Key to future Performance
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Early years- in business organization Researchers concluded that there is a correlation between how much a company expects of an employee in the first year and how much that employee contributes during the next five years. Both expectations and performance in the first year correlated consistently with later performance and success. Meeting high company expectations in the first year leads to internalization of positive job attitudes and high standards

Most Influential Boss


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A young person‟s first manager is likely to be the most influential in that person‟s career Example of West coast Bank Branch manager- At the age of 25 Skills in developing young people Outstanding performance and trained an assistant manager

Developing young people

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R.W. Walters director of college employment at AT &T contended “Initial bosses of new college hires must be the best in the organization” Rarely new graduates work closely with exp. Middle managers or upper-level executives. Normally they are bossed by 1st line managers who are least experienced and least effective . New Graduates begin their careers in business under worst possible circumstances.

Developing young people
Top Executives should diagnose the problem Industry‟s greatest challenge To rectify the underdeveloped and Ineffective management  Use its most valuable resource-Its young managerial and professional talent

Disillusion and turnover
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Rising rates of Attrition among young and professional personnel. Failure of first-line managers to teach new college recruits what they need to be effective sales representatives. Young people who begin their career with less than competent bosses are likely to have records of low productivity. “Generation gap” between bosses and subordinates – A significant cause of breakdown.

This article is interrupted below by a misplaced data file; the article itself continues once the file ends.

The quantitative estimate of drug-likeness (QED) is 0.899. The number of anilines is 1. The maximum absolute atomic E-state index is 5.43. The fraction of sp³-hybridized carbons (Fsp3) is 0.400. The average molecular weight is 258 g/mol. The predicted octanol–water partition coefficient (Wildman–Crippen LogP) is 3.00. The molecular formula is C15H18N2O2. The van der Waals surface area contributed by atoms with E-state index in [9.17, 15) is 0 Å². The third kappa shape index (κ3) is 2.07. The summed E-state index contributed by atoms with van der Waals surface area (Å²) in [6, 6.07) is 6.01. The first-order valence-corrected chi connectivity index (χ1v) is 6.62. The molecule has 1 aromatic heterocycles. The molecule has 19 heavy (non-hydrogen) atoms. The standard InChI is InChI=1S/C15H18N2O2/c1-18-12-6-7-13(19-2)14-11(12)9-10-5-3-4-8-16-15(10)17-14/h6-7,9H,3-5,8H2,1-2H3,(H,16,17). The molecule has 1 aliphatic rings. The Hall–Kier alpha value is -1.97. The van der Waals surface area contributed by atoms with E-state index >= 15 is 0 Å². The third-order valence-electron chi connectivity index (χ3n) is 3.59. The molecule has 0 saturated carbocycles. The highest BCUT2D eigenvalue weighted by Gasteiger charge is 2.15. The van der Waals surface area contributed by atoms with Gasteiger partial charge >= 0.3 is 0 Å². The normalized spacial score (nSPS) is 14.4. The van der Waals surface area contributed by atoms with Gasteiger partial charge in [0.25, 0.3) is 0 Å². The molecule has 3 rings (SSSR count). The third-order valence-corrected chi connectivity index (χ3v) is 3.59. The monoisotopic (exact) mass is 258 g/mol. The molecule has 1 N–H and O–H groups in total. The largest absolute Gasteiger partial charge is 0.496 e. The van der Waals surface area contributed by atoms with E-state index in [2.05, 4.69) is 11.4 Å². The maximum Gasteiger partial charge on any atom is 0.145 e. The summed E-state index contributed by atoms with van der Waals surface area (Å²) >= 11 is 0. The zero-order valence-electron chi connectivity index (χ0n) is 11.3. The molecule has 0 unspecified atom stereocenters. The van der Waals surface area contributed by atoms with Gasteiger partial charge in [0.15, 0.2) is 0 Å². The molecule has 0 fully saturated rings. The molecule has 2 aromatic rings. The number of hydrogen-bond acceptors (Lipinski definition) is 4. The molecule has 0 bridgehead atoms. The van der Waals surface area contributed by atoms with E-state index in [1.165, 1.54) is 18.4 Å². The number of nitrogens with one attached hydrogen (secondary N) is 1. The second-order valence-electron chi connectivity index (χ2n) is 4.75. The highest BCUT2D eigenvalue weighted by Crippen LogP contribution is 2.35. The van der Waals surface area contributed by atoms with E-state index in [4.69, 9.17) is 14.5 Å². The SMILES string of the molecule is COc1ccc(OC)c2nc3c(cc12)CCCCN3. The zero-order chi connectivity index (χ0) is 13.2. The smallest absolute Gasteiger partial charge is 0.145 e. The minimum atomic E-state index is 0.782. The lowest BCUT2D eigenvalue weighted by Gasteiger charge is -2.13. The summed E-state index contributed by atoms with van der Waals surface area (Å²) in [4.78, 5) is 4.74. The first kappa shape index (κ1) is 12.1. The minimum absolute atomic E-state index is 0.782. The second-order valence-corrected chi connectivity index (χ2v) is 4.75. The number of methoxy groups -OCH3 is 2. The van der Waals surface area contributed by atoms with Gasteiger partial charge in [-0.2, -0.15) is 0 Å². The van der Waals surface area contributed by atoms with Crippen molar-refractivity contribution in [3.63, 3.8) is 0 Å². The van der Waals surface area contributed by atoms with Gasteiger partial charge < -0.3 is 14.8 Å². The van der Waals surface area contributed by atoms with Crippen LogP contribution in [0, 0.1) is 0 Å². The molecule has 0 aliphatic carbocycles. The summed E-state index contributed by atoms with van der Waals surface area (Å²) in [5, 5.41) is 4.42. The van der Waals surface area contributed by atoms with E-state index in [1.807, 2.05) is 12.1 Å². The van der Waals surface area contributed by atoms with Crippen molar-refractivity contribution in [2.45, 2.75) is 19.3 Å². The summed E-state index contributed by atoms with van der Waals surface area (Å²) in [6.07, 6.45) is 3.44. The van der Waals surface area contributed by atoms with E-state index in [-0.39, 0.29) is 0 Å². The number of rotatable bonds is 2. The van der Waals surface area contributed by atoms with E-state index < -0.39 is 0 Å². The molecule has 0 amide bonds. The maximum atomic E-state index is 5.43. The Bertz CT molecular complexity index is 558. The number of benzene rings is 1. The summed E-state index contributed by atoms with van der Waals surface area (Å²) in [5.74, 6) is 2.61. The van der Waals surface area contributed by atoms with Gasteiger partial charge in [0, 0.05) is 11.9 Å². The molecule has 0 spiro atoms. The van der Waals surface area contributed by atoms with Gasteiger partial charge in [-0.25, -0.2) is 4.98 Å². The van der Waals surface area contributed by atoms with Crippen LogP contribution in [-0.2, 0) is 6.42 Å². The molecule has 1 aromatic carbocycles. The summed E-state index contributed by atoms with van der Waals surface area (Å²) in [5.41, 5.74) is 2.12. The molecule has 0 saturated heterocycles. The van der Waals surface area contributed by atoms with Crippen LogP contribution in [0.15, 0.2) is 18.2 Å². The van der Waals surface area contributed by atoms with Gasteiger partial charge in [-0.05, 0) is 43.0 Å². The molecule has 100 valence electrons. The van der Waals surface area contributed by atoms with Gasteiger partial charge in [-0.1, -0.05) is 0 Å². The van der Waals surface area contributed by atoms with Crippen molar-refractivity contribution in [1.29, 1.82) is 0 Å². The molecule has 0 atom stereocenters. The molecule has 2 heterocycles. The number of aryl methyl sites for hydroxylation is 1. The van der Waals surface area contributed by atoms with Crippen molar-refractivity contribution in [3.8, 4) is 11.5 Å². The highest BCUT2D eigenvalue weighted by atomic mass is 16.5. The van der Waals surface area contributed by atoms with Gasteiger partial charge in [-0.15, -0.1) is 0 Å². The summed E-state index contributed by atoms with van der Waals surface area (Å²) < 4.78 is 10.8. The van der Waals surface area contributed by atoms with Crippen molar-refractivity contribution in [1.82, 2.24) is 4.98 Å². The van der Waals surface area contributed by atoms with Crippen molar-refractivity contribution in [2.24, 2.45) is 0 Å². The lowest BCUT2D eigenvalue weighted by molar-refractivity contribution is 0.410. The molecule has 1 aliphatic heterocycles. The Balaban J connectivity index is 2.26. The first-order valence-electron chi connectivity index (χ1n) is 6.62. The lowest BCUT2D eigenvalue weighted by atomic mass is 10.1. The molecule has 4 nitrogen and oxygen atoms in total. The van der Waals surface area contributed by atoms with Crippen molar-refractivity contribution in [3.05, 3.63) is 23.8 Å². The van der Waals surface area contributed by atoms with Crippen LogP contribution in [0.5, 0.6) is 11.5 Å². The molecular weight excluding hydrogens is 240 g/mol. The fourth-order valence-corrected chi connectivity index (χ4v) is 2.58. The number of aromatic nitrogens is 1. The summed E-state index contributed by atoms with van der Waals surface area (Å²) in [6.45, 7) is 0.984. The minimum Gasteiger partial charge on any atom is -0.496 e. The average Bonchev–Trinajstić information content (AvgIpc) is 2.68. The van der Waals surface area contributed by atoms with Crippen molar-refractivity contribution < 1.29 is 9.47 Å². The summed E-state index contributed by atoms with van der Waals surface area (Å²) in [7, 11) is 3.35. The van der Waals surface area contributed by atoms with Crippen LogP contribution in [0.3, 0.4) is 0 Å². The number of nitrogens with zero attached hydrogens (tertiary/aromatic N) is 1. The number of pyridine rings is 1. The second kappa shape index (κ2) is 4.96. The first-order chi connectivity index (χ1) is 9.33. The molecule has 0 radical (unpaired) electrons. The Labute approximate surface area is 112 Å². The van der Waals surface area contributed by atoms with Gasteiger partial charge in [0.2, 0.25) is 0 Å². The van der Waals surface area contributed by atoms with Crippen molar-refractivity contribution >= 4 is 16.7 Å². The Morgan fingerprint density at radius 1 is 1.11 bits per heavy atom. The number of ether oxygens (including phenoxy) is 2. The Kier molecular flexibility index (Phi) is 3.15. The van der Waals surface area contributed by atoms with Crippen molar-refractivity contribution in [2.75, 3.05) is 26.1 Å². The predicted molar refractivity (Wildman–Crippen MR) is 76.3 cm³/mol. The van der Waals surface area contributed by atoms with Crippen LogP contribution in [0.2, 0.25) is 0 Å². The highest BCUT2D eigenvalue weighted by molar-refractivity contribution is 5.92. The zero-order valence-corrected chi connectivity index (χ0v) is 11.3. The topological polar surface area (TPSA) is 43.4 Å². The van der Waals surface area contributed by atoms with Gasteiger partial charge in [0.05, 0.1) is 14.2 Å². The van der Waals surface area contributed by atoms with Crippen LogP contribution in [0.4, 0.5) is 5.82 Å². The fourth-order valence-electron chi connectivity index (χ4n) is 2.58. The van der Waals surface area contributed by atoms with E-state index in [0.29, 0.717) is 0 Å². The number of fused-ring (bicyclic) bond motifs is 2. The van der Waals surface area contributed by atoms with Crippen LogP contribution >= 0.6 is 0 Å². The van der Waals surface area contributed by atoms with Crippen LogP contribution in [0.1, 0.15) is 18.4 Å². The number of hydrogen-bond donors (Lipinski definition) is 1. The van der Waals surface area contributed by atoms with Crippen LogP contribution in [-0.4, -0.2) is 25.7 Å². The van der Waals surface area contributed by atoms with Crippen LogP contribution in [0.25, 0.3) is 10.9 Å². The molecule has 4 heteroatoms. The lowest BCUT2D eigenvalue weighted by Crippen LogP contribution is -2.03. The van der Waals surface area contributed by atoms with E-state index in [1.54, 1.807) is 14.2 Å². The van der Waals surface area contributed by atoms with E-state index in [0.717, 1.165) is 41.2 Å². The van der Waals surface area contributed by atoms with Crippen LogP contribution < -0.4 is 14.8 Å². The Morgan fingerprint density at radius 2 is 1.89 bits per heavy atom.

ABOUT THE RESEARCH

“The Set-Up-to-Fail Syndrome: No Harm Intended—A Relationship Spirals from Bad to Worse.”

CONCLUSION

Managers not only shape the expectations and productivity of their subordinates but also influence their attitudes towards their jobs and themselves. If managers are unskilled, they leave scars on the careers of young people, cut deeply into their self-esteem, and distort their image of themselves as human beings. But if they are skilful and have high expectations, subordinates’ self confidence will grow, their capabilities will develop, and their productivity will be high. More often than one realizes, the manager is Pygmalion.

Thank You!!!